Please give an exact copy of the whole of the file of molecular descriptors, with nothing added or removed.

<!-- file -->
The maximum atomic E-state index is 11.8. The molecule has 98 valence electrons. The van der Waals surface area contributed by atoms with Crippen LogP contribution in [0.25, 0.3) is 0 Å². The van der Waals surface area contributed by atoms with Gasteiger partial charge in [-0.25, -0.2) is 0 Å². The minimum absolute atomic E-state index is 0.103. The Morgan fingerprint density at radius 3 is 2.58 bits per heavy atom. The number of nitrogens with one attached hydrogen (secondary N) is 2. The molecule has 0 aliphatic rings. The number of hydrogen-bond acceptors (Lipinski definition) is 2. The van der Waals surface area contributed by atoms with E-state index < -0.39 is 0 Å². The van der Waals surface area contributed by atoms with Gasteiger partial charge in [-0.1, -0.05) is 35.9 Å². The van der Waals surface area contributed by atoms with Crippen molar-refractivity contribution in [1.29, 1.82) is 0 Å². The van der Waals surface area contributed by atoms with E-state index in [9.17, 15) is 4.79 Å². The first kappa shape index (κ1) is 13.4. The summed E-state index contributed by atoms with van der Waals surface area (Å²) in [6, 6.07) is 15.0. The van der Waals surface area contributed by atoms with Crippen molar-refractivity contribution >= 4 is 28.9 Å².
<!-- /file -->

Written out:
The maximum atomic E-state index is 11.8. The molecule has 98 valence electrons. The van der Waals surface area contributed by atoms with Crippen LogP contribution in [0.25, 0.3) is 0 Å². The van der Waals surface area contributed by atoms with Gasteiger partial charge in [-0.25, -0.2) is 0 Å². The minimum absolute atomic E-state index is 0.103. The Morgan fingerprint density at radius 3 is 2.58 bits per heavy atom. The number of nitrogens with one attached hydrogen (secondary N) is 2. The molecule has 0 aliphatic rings. The number of hydrogen-bond acceptors (Lipinski definition) is 2. The van der Waals surface area contributed by atoms with E-state index < -0.39 is 0 Å². The van der Waals surface area contributed by atoms with Gasteiger partial charge in [-0.1, -0.05) is 35.9 Å². The van der Waals surface area contributed by atoms with Crippen molar-refractivity contribution in [1.29, 1.82) is 0 Å². The van der Waals surface area contributed by atoms with E-state index in [9.17, 15) is 4.79 Å². The first kappa shape index (κ1) is 13.4. The summed E-state index contributed by atoms with van der Waals surface area (Å²) in [6, 6.07) is 15.0. The van der Waals surface area contributed by atoms with Crippen molar-refractivity contribution >= 4 is 28.9 Å².